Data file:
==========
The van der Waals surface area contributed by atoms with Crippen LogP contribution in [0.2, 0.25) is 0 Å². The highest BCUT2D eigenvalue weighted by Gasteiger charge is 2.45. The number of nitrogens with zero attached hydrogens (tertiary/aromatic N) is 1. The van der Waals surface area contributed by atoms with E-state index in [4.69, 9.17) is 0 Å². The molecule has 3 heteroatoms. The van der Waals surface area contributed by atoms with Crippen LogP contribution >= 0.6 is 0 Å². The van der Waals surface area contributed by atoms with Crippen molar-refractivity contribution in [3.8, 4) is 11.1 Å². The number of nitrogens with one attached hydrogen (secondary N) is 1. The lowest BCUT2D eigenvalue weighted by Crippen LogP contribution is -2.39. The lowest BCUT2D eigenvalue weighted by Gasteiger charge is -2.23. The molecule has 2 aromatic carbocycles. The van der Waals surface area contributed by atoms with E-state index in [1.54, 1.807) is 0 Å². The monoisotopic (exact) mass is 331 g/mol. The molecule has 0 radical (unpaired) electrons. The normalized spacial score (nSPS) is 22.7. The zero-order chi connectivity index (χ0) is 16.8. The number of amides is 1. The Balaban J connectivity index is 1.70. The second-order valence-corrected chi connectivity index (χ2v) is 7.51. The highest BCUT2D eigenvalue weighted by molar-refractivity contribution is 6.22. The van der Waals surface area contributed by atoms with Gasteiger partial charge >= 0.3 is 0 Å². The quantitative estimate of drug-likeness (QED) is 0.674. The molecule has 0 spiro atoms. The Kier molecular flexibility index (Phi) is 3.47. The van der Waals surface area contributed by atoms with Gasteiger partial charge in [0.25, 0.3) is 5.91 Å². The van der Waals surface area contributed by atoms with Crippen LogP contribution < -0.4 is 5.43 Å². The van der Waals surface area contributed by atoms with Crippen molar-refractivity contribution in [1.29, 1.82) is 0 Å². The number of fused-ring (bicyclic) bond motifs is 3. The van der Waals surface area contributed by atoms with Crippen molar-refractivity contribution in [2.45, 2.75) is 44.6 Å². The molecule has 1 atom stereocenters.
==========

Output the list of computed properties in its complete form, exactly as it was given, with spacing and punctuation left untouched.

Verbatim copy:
The van der Waals surface area contributed by atoms with Crippen LogP contribution in [0.2, 0.25) is 0 Å². The highest BCUT2D eigenvalue weighted by Gasteiger charge is 2.45. The number of nitrogens with zero attached hydrogens (tertiary/aromatic N) is 1. The van der Waals surface area contributed by atoms with E-state index in [4.69, 9.17) is 0 Å². The molecule has 3 heteroatoms. The van der Waals surface area contributed by atoms with Crippen LogP contribution >= 0.6 is 0 Å². The van der Waals surface area contributed by atoms with Crippen molar-refractivity contribution in [3.8, 4) is 11.1 Å². The number of nitrogens with one attached hydrogen (secondary N) is 1. The lowest BCUT2D eigenvalue weighted by Crippen LogP contribution is -2.39. The lowest BCUT2D eigenvalue weighted by Gasteiger charge is -2.23. The molecule has 2 aromatic carbocycles. The van der Waals surface area contributed by atoms with E-state index in [1.54, 1.807) is 0 Å². The monoisotopic (exact) mass is 331 g/mol. The molecule has 0 radical (unpaired) electrons. The normalized spacial score (nSPS) is 22.7. The zero-order chi connectivity index (χ0) is 16.8. The number of amides is 1. The Balaban J connectivity index is 1.70. The second-order valence-corrected chi connectivity index (χ2v) is 7.51. The highest BCUT2D eigenvalue weighted by molar-refractivity contribution is 6.22. The van der Waals surface area contributed by atoms with Gasteiger partial charge >= 0.3 is 0 Å². The quantitative estimate of drug-likeness (QED) is 0.674. The molecule has 0 spiro atoms. The Kier molecular flexibility index (Phi) is 3.47. The van der Waals surface area contributed by atoms with Gasteiger partial charge in [0.25, 0.3) is 5.91 Å². The van der Waals surface area contributed by atoms with Crippen LogP contribution < -0.4 is 5.43 Å². The van der Waals surface area contributed by atoms with Crippen molar-refractivity contribution in [1.29, 1.82) is 0 Å². The number of fused-ring (bicyclic) bond motifs is 3. The van der Waals surface area contributed by atoms with Crippen molar-refractivity contribution in [2.45, 2.75) is 44.6 Å². The molecule has 1 atom stereocenters.